The enzyme that could help curb chronic kidney disease

749750

Sumary of The enzyme that could help curb chronic kidney disease:

  • University of South Australia researchers have identified an enzyme that may help to curb chronic kidney disease, which affects approximately 700 million people worldwide..
  • This enzyme, NEDD4-2, is critical for kidney health, says UniSA Centre for Cancer Biology scientist Dr Jantina Manning in a new paper published this month in Cell Death &.
  • The early career researcher and her colleagues, including 2020 SA Scientist of the Year Professor Sharad Kumar, have shown in an animal study the correlation between a high salt diet, low levels of NEDD4-2 and advanced kidney disease..
  • While a high salt diet can exacerbate some forms of kidney disease, until now, researchers did not realise that NEDD4-2 plays a role in promoting this salt-induced kidney damage..
  • “We now know that both a high sodium diet and low NEDD4-2 levels promote renal disease progression, even in the absence of high blood pressure, which normally goes hand in hand with increased sodium,”.
  • NEDD4-2 regulates the pathway required for sodium reabsorption in the kidneys to ensure correct levels of salt are maintained..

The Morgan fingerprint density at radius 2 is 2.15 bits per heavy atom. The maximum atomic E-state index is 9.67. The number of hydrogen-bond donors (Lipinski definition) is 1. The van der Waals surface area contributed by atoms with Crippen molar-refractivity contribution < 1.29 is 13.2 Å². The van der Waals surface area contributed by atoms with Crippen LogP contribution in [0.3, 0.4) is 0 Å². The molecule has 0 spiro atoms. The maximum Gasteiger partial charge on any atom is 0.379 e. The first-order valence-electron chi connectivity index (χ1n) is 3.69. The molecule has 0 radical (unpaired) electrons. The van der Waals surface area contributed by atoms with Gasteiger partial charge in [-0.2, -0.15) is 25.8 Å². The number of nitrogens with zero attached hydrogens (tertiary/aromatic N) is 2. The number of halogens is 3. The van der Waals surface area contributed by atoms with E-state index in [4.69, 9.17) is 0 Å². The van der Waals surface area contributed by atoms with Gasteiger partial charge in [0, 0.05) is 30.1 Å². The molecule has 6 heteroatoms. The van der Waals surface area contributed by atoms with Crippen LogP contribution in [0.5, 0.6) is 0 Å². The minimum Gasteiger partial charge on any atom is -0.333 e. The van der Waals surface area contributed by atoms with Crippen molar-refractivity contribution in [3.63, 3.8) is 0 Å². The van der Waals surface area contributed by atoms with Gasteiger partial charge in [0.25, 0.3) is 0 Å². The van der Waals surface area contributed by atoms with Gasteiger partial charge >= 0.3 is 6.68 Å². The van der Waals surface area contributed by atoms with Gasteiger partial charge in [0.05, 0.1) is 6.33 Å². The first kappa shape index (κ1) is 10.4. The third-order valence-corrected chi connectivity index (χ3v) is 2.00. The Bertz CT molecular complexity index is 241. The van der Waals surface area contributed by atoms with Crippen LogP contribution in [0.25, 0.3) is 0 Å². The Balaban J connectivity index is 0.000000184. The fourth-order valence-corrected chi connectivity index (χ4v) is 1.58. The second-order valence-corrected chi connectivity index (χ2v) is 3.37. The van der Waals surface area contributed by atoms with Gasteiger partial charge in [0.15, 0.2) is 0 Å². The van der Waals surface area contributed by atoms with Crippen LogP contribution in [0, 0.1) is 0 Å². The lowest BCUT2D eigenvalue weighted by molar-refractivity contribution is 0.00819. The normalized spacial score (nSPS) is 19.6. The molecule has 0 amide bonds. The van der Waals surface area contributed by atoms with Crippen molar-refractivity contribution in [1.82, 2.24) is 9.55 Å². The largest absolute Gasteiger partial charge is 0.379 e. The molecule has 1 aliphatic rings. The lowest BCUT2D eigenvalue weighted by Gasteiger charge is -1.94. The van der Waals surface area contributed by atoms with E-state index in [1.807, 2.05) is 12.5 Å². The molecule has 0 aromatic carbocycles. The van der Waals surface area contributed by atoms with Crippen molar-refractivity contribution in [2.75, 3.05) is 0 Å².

• Even people on a low salt diet can get kidney damage if they have low levels of NEDD4-2 due to genetic variations or mutations in the gene..
  • Prof Kumar says the long-term goal is to develop a drug that can increase NEDD4-2 levels in people with chronic kidney disease (CKD)..
  • “In a lot of cases, kidney disease is exacerbated by hypertension, so we wanted to investigate that link in our study..
  • In fact, we found the complete opposite — that a high salt diet caused excessive water loss and low blood pressure..
  • This is significant because it means that kidney disease can also happen in people who don’t have high blood pressure,”.
  • A 2020 Lancet paper estimated that about 700 million people — or 10 per cent of the world’s population — suffer from chronic kidney disease, which represents a 29 per cent increase in the past 30 years…

Want to know more click here go to source.

From -
Close
Generic selectors
Exact matches only
Search in title
Search in content

Site Language


By continuing to use the site, you agree to the use of cookies. more information

The cookie settings on this website are set to "allow cookies" to give you the best browsing experience possible. If you continue to use this website without changing your cookie settings or you click "Accept" below then you are consenting to this.

Close